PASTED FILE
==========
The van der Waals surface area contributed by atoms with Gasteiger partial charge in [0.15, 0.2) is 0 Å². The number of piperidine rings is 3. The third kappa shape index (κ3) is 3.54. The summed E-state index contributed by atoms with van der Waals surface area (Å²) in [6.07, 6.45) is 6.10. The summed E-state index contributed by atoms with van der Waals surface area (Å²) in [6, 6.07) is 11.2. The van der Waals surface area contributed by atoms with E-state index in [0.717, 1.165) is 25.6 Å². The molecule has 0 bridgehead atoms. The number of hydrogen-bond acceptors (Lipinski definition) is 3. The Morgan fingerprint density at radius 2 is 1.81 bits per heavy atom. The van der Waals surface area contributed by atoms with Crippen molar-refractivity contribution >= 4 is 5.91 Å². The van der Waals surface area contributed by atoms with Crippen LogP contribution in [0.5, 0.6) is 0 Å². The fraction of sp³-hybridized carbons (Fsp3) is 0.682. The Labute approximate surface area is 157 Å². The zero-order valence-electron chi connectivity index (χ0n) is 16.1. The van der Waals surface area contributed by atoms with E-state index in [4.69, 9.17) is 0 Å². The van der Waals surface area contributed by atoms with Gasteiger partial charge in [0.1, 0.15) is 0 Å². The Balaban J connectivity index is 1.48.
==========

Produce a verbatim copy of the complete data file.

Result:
The van der Waals surface area contributed by atoms with Gasteiger partial charge in [0.15, 0.2) is 0 Å². The number of piperidine rings is 3. The third kappa shape index (κ3) is 3.54. The summed E-state index contributed by atoms with van der Waals surface area (Å²) in [6.07, 6.45) is 6.10. The summed E-state index contributed by atoms with van der Waals surface area (Å²) in [6, 6.07) is 11.2. The van der Waals surface area contributed by atoms with E-state index in [0.717, 1.165) is 25.6 Å². The molecule has 0 bridgehead atoms. The number of hydrogen-bond acceptors (Lipinski definition) is 3. The Morgan fingerprint density at radius 2 is 1.81 bits per heavy atom. The van der Waals surface area contributed by atoms with Crippen molar-refractivity contribution >= 4 is 5.91 Å². The van der Waals surface area contributed by atoms with Crippen LogP contribution in [0.5, 0.6) is 0 Å². The fraction of sp³-hybridized carbons (Fsp3) is 0.682. The Labute approximate surface area is 157 Å². The zero-order valence-electron chi connectivity index (χ0n) is 16.1. The van der Waals surface area contributed by atoms with E-state index in [4.69, 9.17) is 0 Å². The van der Waals surface area contributed by atoms with Gasteiger partial charge in [0.1, 0.15) is 0 Å². The Balaban J connectivity index is 1.48.